3 Keys to a Healthy Microbiome


3 Keys to a Healthy Microbiome

healthy microbiomehealthy microbiome

Trillions of microorganisms, such as bacteria, yeasts and parasites, take residency in our bodies, making up what is called the human microbiome - and they have a profound effect on our health.

The microbiome! It may be a word that you’re familiar with or it may sound like a foreign species. Well, actually, you wouldn’t be so far off with that because it does, in fact, revolve around a foreign species. Trillions of microorganisms, such as bacteria, yeasts and parasites, take residency in our bodies, making up what is called the human microbiome - and they have a profound effect on our health. They’re involved in countless functions and influence factors such as our longevity, mood, risk for disease and even our weight. They live on us, and in us, yet the largest concentration is located in our intestine which is, by no coincidence, where 70% of our immune system also lies.

Key Number 1: Yeast Is Actually Your Friend (It’s True!)

It’s not a matter of friend or foe, in fact, all microorganisms serve as friends since small amounts of yeasts and parasites help to buffer the immune system. It’s only when the bad guys gain power and ‘rule the roost’ so to speak, that trouble - such as undesirable symptoms - ensues. For instance: the dreaded Candida Albicans yeast (which at times may seem like it is running rampant in all of us upon consulting Dr. Google) is actually intrinsic to the human body. In a healthy body Candida acts as a buffer, blood sugar regulator, and recycling organism. Candida yeast is designed as a ‘back-up’ digestive mechanism to metabolize excess sugars and also to recycle old tissues in the blood.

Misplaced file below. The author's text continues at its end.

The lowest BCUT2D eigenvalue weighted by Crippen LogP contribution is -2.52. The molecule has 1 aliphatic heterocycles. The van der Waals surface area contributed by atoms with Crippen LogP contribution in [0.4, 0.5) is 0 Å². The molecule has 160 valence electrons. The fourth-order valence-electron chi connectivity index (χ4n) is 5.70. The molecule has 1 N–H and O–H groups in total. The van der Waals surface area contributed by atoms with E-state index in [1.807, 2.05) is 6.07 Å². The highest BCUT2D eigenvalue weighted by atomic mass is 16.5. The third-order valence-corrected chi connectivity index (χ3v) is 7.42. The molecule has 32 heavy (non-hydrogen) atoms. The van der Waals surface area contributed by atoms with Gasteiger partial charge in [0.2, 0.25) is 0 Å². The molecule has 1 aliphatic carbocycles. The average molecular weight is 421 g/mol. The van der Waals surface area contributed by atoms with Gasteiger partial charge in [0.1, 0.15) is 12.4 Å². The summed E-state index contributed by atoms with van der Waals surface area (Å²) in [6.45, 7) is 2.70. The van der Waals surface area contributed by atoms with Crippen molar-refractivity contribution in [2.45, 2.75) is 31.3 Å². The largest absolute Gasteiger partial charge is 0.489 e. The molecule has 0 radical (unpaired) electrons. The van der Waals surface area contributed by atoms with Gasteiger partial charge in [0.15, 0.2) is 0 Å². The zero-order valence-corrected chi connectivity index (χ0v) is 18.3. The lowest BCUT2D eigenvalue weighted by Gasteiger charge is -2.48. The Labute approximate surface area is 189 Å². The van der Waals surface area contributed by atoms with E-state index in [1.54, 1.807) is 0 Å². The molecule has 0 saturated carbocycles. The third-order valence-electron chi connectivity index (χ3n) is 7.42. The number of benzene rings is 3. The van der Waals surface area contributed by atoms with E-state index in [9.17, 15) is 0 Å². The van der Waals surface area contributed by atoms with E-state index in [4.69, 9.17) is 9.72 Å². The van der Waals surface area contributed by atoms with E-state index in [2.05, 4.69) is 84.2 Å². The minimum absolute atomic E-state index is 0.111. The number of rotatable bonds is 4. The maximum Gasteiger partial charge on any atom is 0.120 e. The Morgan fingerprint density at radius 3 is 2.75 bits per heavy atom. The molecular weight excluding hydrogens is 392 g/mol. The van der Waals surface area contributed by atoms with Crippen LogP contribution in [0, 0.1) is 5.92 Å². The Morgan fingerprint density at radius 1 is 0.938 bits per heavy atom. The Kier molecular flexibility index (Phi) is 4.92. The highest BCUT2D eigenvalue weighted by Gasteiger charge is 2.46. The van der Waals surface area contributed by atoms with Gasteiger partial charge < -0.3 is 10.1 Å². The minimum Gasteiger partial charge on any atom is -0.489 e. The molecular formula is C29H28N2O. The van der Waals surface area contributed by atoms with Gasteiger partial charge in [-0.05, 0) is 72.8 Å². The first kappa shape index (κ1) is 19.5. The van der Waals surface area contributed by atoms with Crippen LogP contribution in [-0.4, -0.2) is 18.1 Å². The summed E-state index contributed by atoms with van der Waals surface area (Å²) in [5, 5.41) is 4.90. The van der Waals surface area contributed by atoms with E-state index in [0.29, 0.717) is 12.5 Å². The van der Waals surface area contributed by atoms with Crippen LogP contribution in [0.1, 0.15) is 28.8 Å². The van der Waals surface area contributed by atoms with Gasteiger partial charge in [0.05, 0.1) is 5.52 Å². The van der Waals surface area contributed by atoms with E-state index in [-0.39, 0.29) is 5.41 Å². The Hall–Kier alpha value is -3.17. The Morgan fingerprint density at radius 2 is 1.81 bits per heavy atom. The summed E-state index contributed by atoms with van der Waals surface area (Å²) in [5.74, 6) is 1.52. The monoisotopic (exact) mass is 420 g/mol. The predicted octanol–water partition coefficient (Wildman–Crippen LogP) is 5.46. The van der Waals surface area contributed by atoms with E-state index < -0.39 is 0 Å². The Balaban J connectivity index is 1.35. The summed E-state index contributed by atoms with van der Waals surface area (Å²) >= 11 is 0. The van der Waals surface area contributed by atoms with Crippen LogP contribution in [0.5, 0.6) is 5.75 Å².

However, if the candida yeast is completely wiped out - such as by the use of pharmaceutical antibiotics - then this buffering system, too, is wiped out. In turn, toxic materials are left roaming around, creating acidification in the blood, and allowing further systemic infections to potentially take hold.

Thus, in dealing with the overgrowth of Candida yeast, our goal is not to take down this organism with a vengeance; but rather to establish an equilibrium in the gut (intestines). This means nurturing a diverse range and robust population of beneficial bacterium.

How do we do this? By repopulating the gut with supplemental probiotics (like this one).

Key Number Two: Unfriend Sugar

When working with clients, I find that sugar cravings are never an isolated or ‘random’ occurrence. Sugar cravings usually accompany other digestive disturbances and are usually an indication of pathogenic yeast overgrowth in the gastrointestinal tract. A range of microorganisms will always be living in our guts, however, the aim is to have a diverse range of microflora - more commonly known as the beneficial, good bacteria.

The reasoning for this is simple. The fewer microflora species you have, the more likely it is that you can be controlled by a singular species - a species that is going to demand its favorite food source. For instance, the good bacteria species, Bifidobacteria, prefer fiber as their food source. Pathogenic yeast, meanwhile, love to feed on sugar, thus giving rise to some pretty intense late night cravings (midnight chocolate, anyone?)

The solution, therefore, is to reduce the pathogenic yeast by eating less sugar, proliferate the good bacteria, and improve the diversity of the microbiome. This can be done by taking a probiotic with several strains of bacteria.